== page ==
Which One To Use?

If you’re an image author, you should use ENTRYPOINT when defining what your container will run. If you want to provide default arguments, but expect the user to override them, include CMD too.

As an image user, you can normally stick to overriding CMD. docker run has transparent support for command overrides. Any arguments provided after the image name will be interpreted as the CMD string for the container.

Entrypoint Modes: Shell or Exec

Docker actually supports two different forms of ENTRYPOINT: exec mode and shell mode. Exec mode is characterised by the use of an array construct to specify parameters. In shell mode, the command is specified as one string.

# exec mode
ENTRYPOINT ["binary", "--param", "--another-param"]

# shell mode
ENTRYPOINT binary --param --another-param
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Using shell mode causes your binary to be executed as a subprocess of /bin/sh -c. This gives your entrypoint access to environment variables defined by the shell.

Shell mode has tradeoffs though. You can’t use CMD so users won’t be able to issue overrides. Arguments given to docker run will be ignored; your container will always use the entrypoint as-is.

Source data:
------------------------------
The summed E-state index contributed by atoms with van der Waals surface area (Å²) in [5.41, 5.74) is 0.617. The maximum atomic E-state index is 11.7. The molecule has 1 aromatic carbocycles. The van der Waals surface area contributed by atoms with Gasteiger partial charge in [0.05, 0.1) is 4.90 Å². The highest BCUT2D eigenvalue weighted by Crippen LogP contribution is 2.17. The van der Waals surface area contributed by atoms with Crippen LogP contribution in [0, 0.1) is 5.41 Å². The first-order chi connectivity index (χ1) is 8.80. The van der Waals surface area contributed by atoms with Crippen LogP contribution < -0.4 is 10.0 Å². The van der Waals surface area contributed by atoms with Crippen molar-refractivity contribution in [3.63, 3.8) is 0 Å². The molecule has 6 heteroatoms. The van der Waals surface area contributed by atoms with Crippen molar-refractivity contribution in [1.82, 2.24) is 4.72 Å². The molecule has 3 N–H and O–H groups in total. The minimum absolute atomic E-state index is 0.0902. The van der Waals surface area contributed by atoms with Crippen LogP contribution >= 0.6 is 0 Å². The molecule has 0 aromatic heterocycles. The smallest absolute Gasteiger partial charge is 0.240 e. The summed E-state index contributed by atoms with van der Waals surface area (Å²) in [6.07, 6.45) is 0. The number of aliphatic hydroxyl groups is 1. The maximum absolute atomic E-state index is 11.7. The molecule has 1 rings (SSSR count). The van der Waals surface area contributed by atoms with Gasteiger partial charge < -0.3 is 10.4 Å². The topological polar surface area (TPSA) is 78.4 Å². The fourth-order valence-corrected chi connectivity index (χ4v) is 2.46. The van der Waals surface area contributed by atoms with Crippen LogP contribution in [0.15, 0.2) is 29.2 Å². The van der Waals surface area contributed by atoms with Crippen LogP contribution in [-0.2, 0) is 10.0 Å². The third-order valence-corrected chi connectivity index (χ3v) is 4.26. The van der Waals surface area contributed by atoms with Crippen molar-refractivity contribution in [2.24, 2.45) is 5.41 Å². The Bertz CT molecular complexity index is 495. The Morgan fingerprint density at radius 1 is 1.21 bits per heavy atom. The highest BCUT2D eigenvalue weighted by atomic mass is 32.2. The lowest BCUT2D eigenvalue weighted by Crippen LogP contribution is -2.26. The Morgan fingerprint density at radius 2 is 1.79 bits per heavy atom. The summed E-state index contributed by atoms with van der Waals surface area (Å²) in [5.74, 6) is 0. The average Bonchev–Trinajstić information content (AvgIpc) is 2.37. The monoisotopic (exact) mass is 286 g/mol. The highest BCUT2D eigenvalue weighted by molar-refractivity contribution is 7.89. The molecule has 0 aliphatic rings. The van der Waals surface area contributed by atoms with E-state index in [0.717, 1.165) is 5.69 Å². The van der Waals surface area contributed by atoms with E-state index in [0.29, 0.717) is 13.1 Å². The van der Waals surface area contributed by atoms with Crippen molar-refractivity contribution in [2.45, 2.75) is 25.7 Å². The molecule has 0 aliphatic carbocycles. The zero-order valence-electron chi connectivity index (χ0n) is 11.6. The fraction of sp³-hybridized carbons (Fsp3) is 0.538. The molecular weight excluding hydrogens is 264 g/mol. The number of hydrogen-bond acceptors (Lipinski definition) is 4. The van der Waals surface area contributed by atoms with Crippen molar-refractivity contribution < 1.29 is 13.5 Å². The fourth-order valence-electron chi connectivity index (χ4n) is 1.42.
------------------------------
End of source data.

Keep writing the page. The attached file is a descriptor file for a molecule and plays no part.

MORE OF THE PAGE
Because your binary runs within a shell, Docker lifecycle commands like docker stop may work erratically or not at all. Docker will signal the shell to stop, instead of the process within. You can launch your process with exec to avoid this.

ENTRYPOINT exec binary --param --another-param

Benefits of Docker’s Entrypoint Approach

Separating the entrypoint from its arguments helps you hide complexity in your containers. This is most beneficial when you’re creating utility containers to encapsulate CLI programs.

Set your CLI’s binary as the image’s entrypoint. This lets users interact without repeating the binary name in each command.

Consider if we packaged the above Dockerfile as date:latest:

# default entrypoint (/bin/sh -c)
docker run date:latest date +%A

# with `date` as the entrypoint
docker run date:latest +%A`
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Setting a custom entrypoint shortens commands and reduces repetition. The container becomes more specialised by invoking date automatically. This creates a friendlier interface for your users.

Summary

Docker’s ENTRYPOINT and CMD instructions are a frequent source of confusion. Their naming masks their intended purposes.

Use ENTRYPOINT to set the “command” that will execute when new containers start. You can define default arguments using CMD. ENTRYPOINT and CMD are combined together to produce the container’s final command string.

When you use docker run, Docker replaces the image’s default CMD with the arguments you specify. If you need to override an image’s entrypoint, use the --entrypoint flag.

James Walker James Walker
James Walker is a contributor to CloudSavvy IT. He is the founder of Heron Web, a UK-based digital agency providing bespoke software development services to SMEs. He has experience managing complete end-to-end web development workflows, using technologies including Linux, GitLab, Docker, and Kubernetes. Read Full Bio »